Century later, reparations would begin a healing from Oklahoma’s horrific Tulsa Race Massacre
When HBO’s 2019 “Watchmen” television series opened with the 1921 Tulsa Race Massacre, and its “Lovecraft Country” series ended last year with scenes from the riots, most Americans – black and white – had never heard of the event. Even Tulsans.
On May 19, 107-year-old survivor Viola (“Mother”) Fletcher helped push a bill for reparations by reading emotional written testimony about her massacre experience to a House Judiciary subcommittee. Mother Fletcher was accompanied by two more survivors: her 100-year-old brother, Hughes Van Ellis, and 106-year old survivor Lessie Benningfield Randle.
“Today, I am in Washington, D.C., for the first time in my life. I am here seeking justice. I am here seeking justice and asking my country to acknowledge what happened in Tulsa in 1921.”
The struggle for Black Tulsan survivors and their descendants to receive reparations has been a century-old controversy, one that is a pox on this country’s unwillingness to redress the human rights violation and generational loss of accumulated wealth.
The Greenwood section of Tulsa was known as “Black Wall Street.” It was built on Booker T. Washington’s philosophy of self-reliance, economic empowerment and black entrepreneurship. The flourishing hub was one of the major economic engines in the state, and one of the most affluent black communities in the country. Residing in Jim Crow’s America, Black Tulsans built businesses and services including grocers, banks, libraries, theaters, churches, barber and beauty shops and retail stores, to name a few.
The financial and property loss created by the Tulsa Race Massacre was staggering: at least 191 businesses, 1,256 houses, several churches, a junior high school and the only black hospital, creating about 10,000 homeless people, with approximately 6,000 of them placed in internment camps throughout the city. The property damage was more than $1.5 million in real estate and $750,000 in personal property. In 2020 dollars, it would be equivalent to $32.7 million. Had the Tulsa Race Massacre not happened, today the Greenwood section would mirror Atlanta, boasting generations of wealth with a historic middle class and up-and-coming black professionals clamoring to be there.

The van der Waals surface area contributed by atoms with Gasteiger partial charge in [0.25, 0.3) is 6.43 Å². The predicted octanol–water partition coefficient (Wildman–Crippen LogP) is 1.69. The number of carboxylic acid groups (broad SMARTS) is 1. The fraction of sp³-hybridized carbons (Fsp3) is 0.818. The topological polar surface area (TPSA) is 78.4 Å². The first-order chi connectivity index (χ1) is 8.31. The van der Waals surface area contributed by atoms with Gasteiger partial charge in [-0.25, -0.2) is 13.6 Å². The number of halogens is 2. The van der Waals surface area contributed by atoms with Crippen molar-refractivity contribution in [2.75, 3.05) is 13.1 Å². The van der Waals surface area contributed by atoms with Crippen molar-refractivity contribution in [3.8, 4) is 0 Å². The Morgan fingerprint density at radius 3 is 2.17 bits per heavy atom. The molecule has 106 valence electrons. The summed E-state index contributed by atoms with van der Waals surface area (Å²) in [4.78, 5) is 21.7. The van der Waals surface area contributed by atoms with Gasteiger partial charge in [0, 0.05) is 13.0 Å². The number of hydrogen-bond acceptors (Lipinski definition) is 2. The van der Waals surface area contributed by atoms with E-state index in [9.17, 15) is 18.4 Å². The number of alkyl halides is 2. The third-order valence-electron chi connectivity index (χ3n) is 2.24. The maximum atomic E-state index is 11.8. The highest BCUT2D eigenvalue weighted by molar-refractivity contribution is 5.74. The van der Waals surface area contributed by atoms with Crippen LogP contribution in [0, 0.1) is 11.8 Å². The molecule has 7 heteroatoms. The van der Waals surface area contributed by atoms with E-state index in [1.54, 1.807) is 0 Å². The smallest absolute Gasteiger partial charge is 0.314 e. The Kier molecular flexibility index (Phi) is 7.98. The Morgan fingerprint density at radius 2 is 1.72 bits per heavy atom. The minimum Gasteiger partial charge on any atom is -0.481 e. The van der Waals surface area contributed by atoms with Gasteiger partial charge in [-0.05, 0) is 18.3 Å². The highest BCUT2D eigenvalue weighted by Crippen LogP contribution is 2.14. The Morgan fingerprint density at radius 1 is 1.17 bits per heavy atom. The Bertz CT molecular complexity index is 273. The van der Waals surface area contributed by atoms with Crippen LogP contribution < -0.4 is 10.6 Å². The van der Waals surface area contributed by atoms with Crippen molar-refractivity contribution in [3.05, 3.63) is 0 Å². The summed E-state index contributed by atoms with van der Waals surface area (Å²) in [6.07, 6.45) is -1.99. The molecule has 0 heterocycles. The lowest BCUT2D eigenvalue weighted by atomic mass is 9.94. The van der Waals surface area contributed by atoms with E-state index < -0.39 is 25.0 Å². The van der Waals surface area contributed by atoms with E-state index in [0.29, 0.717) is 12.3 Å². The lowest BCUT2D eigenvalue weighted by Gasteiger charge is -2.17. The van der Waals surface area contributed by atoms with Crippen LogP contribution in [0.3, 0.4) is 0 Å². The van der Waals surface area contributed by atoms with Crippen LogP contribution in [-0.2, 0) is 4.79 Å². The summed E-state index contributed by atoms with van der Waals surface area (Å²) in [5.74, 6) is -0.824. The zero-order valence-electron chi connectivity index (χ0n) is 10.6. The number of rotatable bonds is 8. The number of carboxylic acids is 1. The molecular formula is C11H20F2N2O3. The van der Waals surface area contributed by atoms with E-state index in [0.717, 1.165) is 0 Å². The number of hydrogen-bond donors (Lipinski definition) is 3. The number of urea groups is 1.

Today the reality for Black Tulsans is grim, and their lives are besieged with nonstop policing, poverty and prison.
For example, according to the 2020 Census, Blacks make up 15.6 percent of the population, and 33.5 percent live below the poverty line. The median household income is $28,399 compared with $51,053 in white households. Blacks adults are 2.3 times more likely to be arrested than whites, while black juveniles (up to age 17), are more than three times as likely to be arrested than white juveniles.
Whereas black homeownership was common before the Tulsa race massacre, it’s out of reach today for most. Black Tulsans’ homeownership is 39 percent, compared with 71 percent for white Tulsans.
The educational gap is abysmal. The Black-white achievement gap in education for Black Tulsans goes hand in hand with the social and racial disparities faced across the country – school funding, substandard curriculums, low test scores, large class size and harsh disciplinary policies that create a school-to-prison pipeline, to name a few.
Mother Fletcher’s education and her life were interrupted, and she never recovered.
“When my family was forced to leave Tulsa, I lost my chance at an education. I never finished school past the fourth grade. I have never made much money. My country, state and city took a lot from me. Despite this, I spent time supporting the war effort in the shipyards of California. But for most of my life, I was a domestic worker serving white families. I never made much money,” Fletcher testified. “To this day, I can barely afford my everyday needs. All the while, the City of Tulsa has unjustly used the names and stories of victims like me to enrich itself and its white allies through the $30 million raised by the Tulsa Centennial Commission, while I continue to live in poverty.”
For a century, Mother Fletcher has been seeking reparations. Just this century alone, bills have been presented to Congress requesting reparations to survivors and descendants of the victims. In 2001, the 1921 Tulsa Race Riot Reconciliation Act was signed into law but failed to deliver reparations. In 2005, the Supreme Court declined to hear a reparations-case appeal.
Congressman John Conyers introduced the Tulsa-Greenwood Race Riot Claims Accountability Act of 2007 for reparations, and tried again with the John Hope Franklin Tulsa-Greenwood Race Riot Claims Accountability Act of 2012. Last year, Human Rights Watch released a report, “The Case for Reparations in Tulsa, Oklahoma.” And this year, in commemoration of the 100th anniversary of the event, the Tulsa Race Massacre Centennial Commission raised that $30 million for a new museum, but not a cent to repay survivors and their descendants.
Requests for restitution continue to fall on deaf ears. Long after Mother Fletcher and the remaining survivors are gone, America’s inability to redress this wrong impedes its own healing.
The Rev. Irene Monroe is a speaker, theologian and syndicated columnist. She does a segment called “All Revved Up!” on WGBH (89.7 FM) on Boston Public Radio and a segment called “What’s Up?” Fridays on New England Channel News.